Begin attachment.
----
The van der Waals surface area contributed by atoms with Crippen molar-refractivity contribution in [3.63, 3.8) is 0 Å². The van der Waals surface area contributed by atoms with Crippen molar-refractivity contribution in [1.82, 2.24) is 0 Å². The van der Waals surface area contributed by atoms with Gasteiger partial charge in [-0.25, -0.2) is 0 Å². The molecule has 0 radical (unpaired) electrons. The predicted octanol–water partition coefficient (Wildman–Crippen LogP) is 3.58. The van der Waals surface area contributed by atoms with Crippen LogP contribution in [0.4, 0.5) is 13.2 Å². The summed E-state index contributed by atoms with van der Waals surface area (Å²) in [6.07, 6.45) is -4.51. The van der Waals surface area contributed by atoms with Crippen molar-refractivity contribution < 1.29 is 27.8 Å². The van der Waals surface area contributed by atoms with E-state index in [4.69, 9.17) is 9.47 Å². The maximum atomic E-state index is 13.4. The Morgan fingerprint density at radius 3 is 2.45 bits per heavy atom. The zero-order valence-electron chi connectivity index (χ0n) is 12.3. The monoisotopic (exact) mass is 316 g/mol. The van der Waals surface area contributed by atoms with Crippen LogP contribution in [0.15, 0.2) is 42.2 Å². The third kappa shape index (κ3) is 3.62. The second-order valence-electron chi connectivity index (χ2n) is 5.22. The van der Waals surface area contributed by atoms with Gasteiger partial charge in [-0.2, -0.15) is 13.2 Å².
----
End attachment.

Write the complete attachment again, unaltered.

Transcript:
The van der Waals surface area contributed by atoms with Crippen molar-refractivity contribution in [3.63, 3.8) is 0 Å². The van der Waals surface area contributed by atoms with Crippen molar-refractivity contribution in [1.82, 2.24) is 0 Å². The van der Waals surface area contributed by atoms with Gasteiger partial charge in [-0.25, -0.2) is 0 Å². The molecule has 0 radical (unpaired) electrons. The predicted octanol–water partition coefficient (Wildman–Crippen LogP) is 3.58. The van der Waals surface area contributed by atoms with Crippen LogP contribution in [0.4, 0.5) is 13.2 Å². The summed E-state index contributed by atoms with van der Waals surface area (Å²) in [6.07, 6.45) is -4.51. The van der Waals surface area contributed by atoms with Crippen molar-refractivity contribution < 1.29 is 27.8 Å². The van der Waals surface area contributed by atoms with E-state index in [4.69, 9.17) is 9.47 Å². The maximum atomic E-state index is 13.4. The Morgan fingerprint density at radius 3 is 2.45 bits per heavy atom. The zero-order valence-electron chi connectivity index (χ0n) is 12.3. The monoisotopic (exact) mass is 316 g/mol. The van der Waals surface area contributed by atoms with Crippen LogP contribution in [0.15, 0.2) is 42.2 Å². The third kappa shape index (κ3) is 3.62. The second-order valence-electron chi connectivity index (χ2n) is 5.22. The van der Waals surface area contributed by atoms with Gasteiger partial charge in [-0.2, -0.15) is 13.2 Å².